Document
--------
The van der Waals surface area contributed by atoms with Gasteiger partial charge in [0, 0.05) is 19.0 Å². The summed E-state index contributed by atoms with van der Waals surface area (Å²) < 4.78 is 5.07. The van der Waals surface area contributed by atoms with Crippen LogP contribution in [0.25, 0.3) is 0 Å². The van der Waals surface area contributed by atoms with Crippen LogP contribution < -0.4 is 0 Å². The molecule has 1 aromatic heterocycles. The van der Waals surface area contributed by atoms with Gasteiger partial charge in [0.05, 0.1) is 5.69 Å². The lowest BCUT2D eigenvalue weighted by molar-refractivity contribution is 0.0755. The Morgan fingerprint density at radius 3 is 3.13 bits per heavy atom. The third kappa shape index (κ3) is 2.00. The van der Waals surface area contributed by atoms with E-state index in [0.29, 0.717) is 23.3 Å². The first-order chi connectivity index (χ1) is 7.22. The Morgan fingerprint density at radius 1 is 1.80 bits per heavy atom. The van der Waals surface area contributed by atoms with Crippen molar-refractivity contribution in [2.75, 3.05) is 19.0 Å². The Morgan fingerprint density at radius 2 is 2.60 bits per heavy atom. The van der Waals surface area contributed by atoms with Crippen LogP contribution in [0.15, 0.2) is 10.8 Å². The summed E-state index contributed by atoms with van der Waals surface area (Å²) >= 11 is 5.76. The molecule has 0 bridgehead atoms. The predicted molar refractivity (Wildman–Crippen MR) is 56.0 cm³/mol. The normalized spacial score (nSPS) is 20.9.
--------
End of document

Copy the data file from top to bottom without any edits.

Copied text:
The van der Waals surface area contributed by atoms with Gasteiger partial charge in [0, 0.05) is 19.0 Å². The summed E-state index contributed by atoms with van der Waals surface area (Å²) < 4.78 is 5.07. The van der Waals surface area contributed by atoms with Crippen LogP contribution in [0.25, 0.3) is 0 Å². The van der Waals surface area contributed by atoms with Crippen LogP contribution < -0.4 is 0 Å². The molecule has 1 aromatic heterocycles. The van der Waals surface area contributed by atoms with Gasteiger partial charge in [0.05, 0.1) is 5.69 Å². The lowest BCUT2D eigenvalue weighted by molar-refractivity contribution is 0.0755. The Morgan fingerprint density at radius 3 is 3.13 bits per heavy atom. The third kappa shape index (κ3) is 2.00. The van der Waals surface area contributed by atoms with E-state index in [0.29, 0.717) is 23.3 Å². The first-order chi connectivity index (χ1) is 7.22. The Morgan fingerprint density at radius 1 is 1.80 bits per heavy atom. The van der Waals surface area contributed by atoms with Crippen molar-refractivity contribution in [2.75, 3.05) is 19.0 Å². The Morgan fingerprint density at radius 2 is 2.60 bits per heavy atom. The van der Waals surface area contributed by atoms with Crippen LogP contribution in [0.15, 0.2) is 10.8 Å². The summed E-state index contributed by atoms with van der Waals surface area (Å²) >= 11 is 5.76. The molecule has 0 bridgehead atoms. The predicted molar refractivity (Wildman–Crippen MR) is 56.0 cm³/mol. The normalized spacial score (nSPS) is 20.9.